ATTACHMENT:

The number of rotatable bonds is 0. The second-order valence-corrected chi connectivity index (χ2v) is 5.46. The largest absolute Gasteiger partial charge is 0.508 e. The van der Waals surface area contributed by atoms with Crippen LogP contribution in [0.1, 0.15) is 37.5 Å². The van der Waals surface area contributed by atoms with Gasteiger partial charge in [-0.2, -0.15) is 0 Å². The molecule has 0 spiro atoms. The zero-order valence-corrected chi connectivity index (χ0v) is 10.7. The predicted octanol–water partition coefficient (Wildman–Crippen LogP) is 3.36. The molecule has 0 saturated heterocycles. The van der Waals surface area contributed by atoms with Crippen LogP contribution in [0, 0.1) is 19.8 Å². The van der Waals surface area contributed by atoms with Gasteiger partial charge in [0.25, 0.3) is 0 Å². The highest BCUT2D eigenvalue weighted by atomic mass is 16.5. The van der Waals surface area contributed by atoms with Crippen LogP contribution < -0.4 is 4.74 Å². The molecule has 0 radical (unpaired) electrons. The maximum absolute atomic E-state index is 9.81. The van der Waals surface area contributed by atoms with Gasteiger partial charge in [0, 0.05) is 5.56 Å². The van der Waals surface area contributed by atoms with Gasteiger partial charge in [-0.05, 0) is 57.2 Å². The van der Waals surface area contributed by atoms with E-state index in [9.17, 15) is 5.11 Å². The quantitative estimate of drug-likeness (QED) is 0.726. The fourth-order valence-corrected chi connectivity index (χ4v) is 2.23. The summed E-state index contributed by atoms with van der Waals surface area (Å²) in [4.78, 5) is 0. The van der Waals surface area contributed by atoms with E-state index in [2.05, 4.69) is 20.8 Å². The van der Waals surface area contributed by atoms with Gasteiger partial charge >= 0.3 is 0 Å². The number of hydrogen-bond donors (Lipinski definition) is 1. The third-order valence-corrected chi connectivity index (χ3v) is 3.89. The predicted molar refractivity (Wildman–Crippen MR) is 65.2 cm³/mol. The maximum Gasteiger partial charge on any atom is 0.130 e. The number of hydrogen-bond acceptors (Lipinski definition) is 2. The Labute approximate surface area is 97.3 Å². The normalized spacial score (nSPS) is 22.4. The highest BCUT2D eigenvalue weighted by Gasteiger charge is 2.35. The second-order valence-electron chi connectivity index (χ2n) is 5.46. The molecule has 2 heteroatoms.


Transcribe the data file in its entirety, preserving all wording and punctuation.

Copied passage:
The number of rotatable bonds is 0. The second-order valence-corrected chi connectivity index (χ2v) is 5.46. The largest absolute Gasteiger partial charge is 0.508 e. The van der Waals surface area contributed by atoms with Crippen LogP contribution in [0.1, 0.15) is 37.5 Å². The van der Waals surface area contributed by atoms with Gasteiger partial charge in [-0.2, -0.15) is 0 Å². The molecule has 0 spiro atoms. The zero-order valence-corrected chi connectivity index (χ0v) is 10.7. The predicted octanol–water partition coefficient (Wildman–Crippen LogP) is 3.36. The molecule has 0 saturated heterocycles. The van der Waals surface area contributed by atoms with Crippen LogP contribution in [0, 0.1) is 19.8 Å². The van der Waals surface area contributed by atoms with Gasteiger partial charge in [0.25, 0.3) is 0 Å². The highest BCUT2D eigenvalue weighted by atomic mass is 16.5. The van der Waals surface area contributed by atoms with Crippen LogP contribution < -0.4 is 4.74 Å². The molecule has 0 radical (unpaired) electrons. The maximum absolute atomic E-state index is 9.81. The van der Waals surface area contributed by atoms with Gasteiger partial charge in [0, 0.05) is 5.56 Å². The van der Waals surface area contributed by atoms with Gasteiger partial charge in [-0.05, 0) is 57.2 Å². The van der Waals surface area contributed by atoms with E-state index in [9.17, 15) is 5.11 Å². The quantitative estimate of drug-likeness (QED) is 0.726. The fourth-order valence-corrected chi connectivity index (χ4v) is 2.23. The summed E-state index contributed by atoms with van der Waals surface area (Å²) in [4.78, 5) is 0. The van der Waals surface area contributed by atoms with E-state index in [2.05, 4.69) is 20.8 Å². The van der Waals surface area contributed by atoms with Gasteiger partial charge >= 0.3 is 0 Å². The number of hydrogen-bond donors (Lipinski definition) is 1. The third-order valence-corrected chi connectivity index (χ3v) is 3.89. The predicted molar refractivity (Wildman–Crippen MR) is 65.2 cm³/mol. The maximum Gasteiger partial charge on any atom is 0.130 e. The number of hydrogen-bond acceptors (Lipinski definition) is 2. The Labute approximate surface area is 97.3 Å². The normalized spacial score (nSPS) is 22.4. The highest BCUT2D eigenvalue weighted by Gasteiger charge is 2.35. The second-order valence-electron chi connectivity index (χ2n) is 5.46. The molecule has 2 heteroatoms.